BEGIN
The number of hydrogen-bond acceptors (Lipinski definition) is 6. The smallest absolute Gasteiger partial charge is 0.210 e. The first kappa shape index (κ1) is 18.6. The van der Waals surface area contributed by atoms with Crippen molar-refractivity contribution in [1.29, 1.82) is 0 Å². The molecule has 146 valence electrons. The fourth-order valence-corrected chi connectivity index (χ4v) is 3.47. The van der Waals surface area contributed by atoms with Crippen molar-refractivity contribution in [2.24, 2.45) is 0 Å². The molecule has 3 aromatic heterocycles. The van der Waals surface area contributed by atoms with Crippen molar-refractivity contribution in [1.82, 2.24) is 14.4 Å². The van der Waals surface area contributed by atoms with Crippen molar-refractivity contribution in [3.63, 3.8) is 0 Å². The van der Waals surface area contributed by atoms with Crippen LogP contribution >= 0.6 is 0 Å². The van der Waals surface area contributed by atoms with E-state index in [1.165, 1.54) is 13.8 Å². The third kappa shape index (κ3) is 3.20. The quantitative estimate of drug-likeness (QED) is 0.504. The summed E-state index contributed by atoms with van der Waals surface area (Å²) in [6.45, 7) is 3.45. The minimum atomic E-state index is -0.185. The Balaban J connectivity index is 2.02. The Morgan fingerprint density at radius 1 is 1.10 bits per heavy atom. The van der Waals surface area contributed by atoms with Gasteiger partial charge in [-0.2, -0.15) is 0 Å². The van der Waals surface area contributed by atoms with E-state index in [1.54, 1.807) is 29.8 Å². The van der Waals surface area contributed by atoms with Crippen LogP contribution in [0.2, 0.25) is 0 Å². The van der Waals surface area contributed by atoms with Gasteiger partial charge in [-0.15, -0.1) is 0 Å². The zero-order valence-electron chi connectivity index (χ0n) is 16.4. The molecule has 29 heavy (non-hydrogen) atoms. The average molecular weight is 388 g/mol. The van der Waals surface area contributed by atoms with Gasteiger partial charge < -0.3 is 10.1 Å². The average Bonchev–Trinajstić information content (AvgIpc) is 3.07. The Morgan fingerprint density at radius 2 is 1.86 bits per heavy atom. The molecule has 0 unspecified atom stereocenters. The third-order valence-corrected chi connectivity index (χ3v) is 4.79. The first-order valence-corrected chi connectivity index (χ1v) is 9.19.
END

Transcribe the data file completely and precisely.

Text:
The number of hydrogen-bond acceptors (Lipinski definition) is 6. The smallest absolute Gasteiger partial charge is 0.210 e. The first kappa shape index (κ1) is 18.6. The van der Waals surface area contributed by atoms with Crippen molar-refractivity contribution in [1.29, 1.82) is 0 Å². The molecule has 146 valence electrons. The fourth-order valence-corrected chi connectivity index (χ4v) is 3.47. The van der Waals surface area contributed by atoms with Crippen molar-refractivity contribution in [2.24, 2.45) is 0 Å². The molecule has 3 aromatic heterocycles. The van der Waals surface area contributed by atoms with Crippen molar-refractivity contribution in [1.82, 2.24) is 14.4 Å². The van der Waals surface area contributed by atoms with Crippen molar-refractivity contribution in [3.63, 3.8) is 0 Å². The van der Waals surface area contributed by atoms with Crippen LogP contribution >= 0.6 is 0 Å². The van der Waals surface area contributed by atoms with E-state index in [1.165, 1.54) is 13.8 Å². The third kappa shape index (κ3) is 3.20. The quantitative estimate of drug-likeness (QED) is 0.504. The summed E-state index contributed by atoms with van der Waals surface area (Å²) in [6.45, 7) is 3.45. The minimum atomic E-state index is -0.185. The Balaban J connectivity index is 2.02. The Morgan fingerprint density at radius 1 is 1.10 bits per heavy atom. The van der Waals surface area contributed by atoms with Gasteiger partial charge in [-0.2, -0.15) is 0 Å². The van der Waals surface area contributed by atoms with E-state index in [1.54, 1.807) is 29.8 Å². The van der Waals surface area contributed by atoms with Crippen LogP contribution in [0.2, 0.25) is 0 Å². The van der Waals surface area contributed by atoms with Gasteiger partial charge in [-0.15, -0.1) is 0 Å². The zero-order valence-electron chi connectivity index (χ0n) is 16.4. The molecule has 29 heavy (non-hydrogen) atoms. The average molecular weight is 388 g/mol. The van der Waals surface area contributed by atoms with Gasteiger partial charge < -0.3 is 10.1 Å². The average Bonchev–Trinajstić information content (AvgIpc) is 3.07. The Morgan fingerprint density at radius 2 is 1.86 bits per heavy atom. The molecule has 0 unspecified atom stereocenters. The third-order valence-corrected chi connectivity index (χ3v) is 4.79. The first-order valence-corrected chi connectivity index (χ1v) is 9.19.